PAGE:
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The Tony Game - A Pioneering Method for the Acquisition of Music Reading Skills

SNF Bridge - Proof of Concept

Reading music is one of the major topics in contemporary music classes, such as piano lessons. However, it represents a significant cognitive challenge, especially for children in the early stages of instrumental education.

The project’s main objective is the development of a pioneering music teaching tool, the Tony Game (TG) for piano and tablet, to support young piano beginners within the acquisition and training of skills in music literacy and music reading in particular.

The TG is conceived as an innovative didactic tool, moreover it aspires to be an entertaining game and above this, an overall aesthetic product. The real (playing the piano) and the virtual world (the application) will be connected in the TG - as real sounds produced on a piano will provide input to the virtual reality. Based on the game concept and its prototypes, the tool is already being tested by teachers and their pupils of the Piano Department at the Musikschule Basel. 

As a next step the tool will be programmed and published as an application for tablets. Within this process, strategies of Design-Based-Research will be applied and data on learning processes will be collected, analysed and used for the purpose of the tool’s development. The TG will incorporate an original and systematic collection of monophonic music pieces, including a new genre of didactic pieces, so called “reading etudes”. The tool’s didactic and entertaining qualities aim to create a synergy effect. Its tasks will include improvisation and music reading, play (paidia) and game (ludus) elements, respectively.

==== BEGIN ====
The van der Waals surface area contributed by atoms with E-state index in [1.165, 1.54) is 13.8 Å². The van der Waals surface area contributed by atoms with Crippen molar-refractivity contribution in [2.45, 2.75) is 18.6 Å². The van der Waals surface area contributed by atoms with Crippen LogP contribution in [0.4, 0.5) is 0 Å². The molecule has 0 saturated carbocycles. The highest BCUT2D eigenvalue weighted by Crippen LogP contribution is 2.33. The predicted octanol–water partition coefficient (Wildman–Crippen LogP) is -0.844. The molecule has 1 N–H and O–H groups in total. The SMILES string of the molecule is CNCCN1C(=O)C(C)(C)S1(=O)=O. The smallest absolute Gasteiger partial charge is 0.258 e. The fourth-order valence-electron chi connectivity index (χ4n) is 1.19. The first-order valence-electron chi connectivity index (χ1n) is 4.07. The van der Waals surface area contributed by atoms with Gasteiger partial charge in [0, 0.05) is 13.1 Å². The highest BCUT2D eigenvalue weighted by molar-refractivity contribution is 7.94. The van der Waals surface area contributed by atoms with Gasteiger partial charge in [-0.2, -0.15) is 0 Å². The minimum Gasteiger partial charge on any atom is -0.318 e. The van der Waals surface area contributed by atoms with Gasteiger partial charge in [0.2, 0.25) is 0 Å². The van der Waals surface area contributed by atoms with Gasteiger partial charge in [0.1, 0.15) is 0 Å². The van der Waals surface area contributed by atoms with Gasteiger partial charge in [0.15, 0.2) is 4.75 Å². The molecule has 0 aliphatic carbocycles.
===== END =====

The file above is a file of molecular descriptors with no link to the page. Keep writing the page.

With respect to its features, especially the possibility of an autonomous and playful exploration of the music notation system, the TG will be a unique development. As a main outcome of the project a graduate growth of skills in music reading within the users of the TG is expected.

The Musik-Akademie Basel connects both the host institution of the project, the Hochschule für Musik FHNW, and the aforementioned Musikschule in Basel, where experiments and tests take place. This direct neighborhood of research and education significantly supports an immediate and direct exchange between both fields and is an optimal location for this project.

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